Elsewhere, the MCs showcased their influences: indie/alt-rock (one tune referenced Sonic Youth’s “Bull in the Heather”) and ’80s-child pop culture (“She looks like Molly Ringwald. She’s beautiful to me.”), while Gajadhar rocked like an octopus working overtime, bouncing from electric guitar to keyboard to tambourine to drum machine to melodica and back. His work was sometimes ominous and murky (“Something Strange”), sometimes bright and poppy (“Hollywood Shampoo” sounds like hip-hop built on a Shins song), and sometimes a sweet and sour collision of video-game bloops and punk-rock squall.
Elsewhere in this week’s music section: Larry and His Flask headline a show to benefit two of its members’ dad, Tribal Seeds and Anthony B (separately) bring reggae to the Domino Room, Rootdown rocks McMenamins, Empty Space Orchestra continues its January residency at Silver Moon, Seattle folkie Sarah Sample plays Sisters, MC Mystic spins Michael Jackson tunes at MadHappy Lounge and local bands Five Pint Mary and Boxcar Stringband play a benefit for BAKESTARR.
Political folk-punk legend Billy Bragg descends upon the Tower Theatre on Tuesday night. My colleague David Jasper wrote a terrific article about his conversation with the man, which bounced from the power of Facebook to America’s upcoming midterm elections, and from Bragg’s program to put guitars in the hands of inmates to the catharsis of writing songs about things that piss you off. I’m not even going to try to excerpt the thing; trust me, you should go read the whole story by clicking here.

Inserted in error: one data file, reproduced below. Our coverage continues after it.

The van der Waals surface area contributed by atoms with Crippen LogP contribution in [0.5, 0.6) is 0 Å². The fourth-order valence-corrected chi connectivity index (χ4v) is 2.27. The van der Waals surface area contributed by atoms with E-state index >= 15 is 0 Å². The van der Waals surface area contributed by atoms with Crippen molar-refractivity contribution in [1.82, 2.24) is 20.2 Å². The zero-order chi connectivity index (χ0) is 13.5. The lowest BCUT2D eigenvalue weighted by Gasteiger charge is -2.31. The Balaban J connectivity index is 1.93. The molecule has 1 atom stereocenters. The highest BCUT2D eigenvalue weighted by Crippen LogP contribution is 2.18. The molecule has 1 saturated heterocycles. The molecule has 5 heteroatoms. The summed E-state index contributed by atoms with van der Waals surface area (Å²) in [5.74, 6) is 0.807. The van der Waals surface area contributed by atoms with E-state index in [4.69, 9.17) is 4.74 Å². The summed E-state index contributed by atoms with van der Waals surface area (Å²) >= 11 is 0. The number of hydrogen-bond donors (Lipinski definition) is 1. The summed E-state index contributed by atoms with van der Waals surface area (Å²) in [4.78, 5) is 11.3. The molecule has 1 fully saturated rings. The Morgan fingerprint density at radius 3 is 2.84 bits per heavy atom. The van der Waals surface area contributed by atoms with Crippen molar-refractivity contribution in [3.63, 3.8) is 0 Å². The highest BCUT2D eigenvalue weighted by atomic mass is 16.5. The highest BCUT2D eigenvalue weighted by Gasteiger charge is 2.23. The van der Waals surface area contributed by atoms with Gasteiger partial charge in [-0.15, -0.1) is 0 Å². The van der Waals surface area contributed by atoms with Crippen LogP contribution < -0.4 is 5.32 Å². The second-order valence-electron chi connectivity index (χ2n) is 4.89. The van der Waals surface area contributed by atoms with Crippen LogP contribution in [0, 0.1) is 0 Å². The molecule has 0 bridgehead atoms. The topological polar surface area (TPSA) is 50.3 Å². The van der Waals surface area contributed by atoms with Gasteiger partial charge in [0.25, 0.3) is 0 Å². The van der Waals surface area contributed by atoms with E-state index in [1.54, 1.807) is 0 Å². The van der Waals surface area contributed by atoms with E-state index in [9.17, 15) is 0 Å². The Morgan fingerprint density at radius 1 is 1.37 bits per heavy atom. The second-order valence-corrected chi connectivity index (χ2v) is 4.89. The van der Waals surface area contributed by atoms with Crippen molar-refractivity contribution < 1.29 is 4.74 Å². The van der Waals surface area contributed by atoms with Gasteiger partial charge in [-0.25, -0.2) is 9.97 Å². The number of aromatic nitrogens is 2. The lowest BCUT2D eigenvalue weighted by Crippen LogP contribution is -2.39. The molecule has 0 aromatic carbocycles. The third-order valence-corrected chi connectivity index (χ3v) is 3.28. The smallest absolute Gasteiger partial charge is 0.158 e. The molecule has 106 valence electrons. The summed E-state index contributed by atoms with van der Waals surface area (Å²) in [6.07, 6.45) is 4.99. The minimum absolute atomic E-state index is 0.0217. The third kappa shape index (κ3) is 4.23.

The Chris Berry Trio visits Bend this weekend and brings along jam-rock super-guitarist Steve Kimock! Berry’s story is fascinating. He traveled to Africa to study music, became a pop star, and fled for his life in 2001. We talked about the reaction he got from Zimbabweans as his career took off.
“(They) had never seen a white man who could drum and dance and sing in their language, so it actually unfairly catapulted me to the top pretty fast over there just because I was white,” he said. “People would show up and try to go behind the stage and try to unplug (me) because they thought I was lip-synching because they didn’t believe it was actually true. Or they would come to the shows because … they didn’t believe it so they wanted to see it with their own eyes. So it was kind of a novelty thing.”
But it was a very positive experience, Berry said, if for no other reason than the barriers that were broken.
“They had a very narrow view of white people: that we would never touch one of their traditional instruments (or would) look down on their language (or) thought whatever they did was beneath us, because that’s how they were treated by the colonialists,” he said. “So to have someone come in there and be so happy about playing their music, it shattered their stereotypes in a positive way.”
The local quartet Warm Gadget fired off 45 minutes worth of heavy noise last week at Silver Moon Brewing & Taproom. Here’s part of my review.
The atmosphere in the pub felt a bit like a secret show. It wasn’t. It was just booked last-minute and hastily promoted, so the crowd was modest in size, but full of familiar faces from across Bend’s left-of-center rock scene. In other words, I saw plenty of folks there who prefer their music flavored with weird.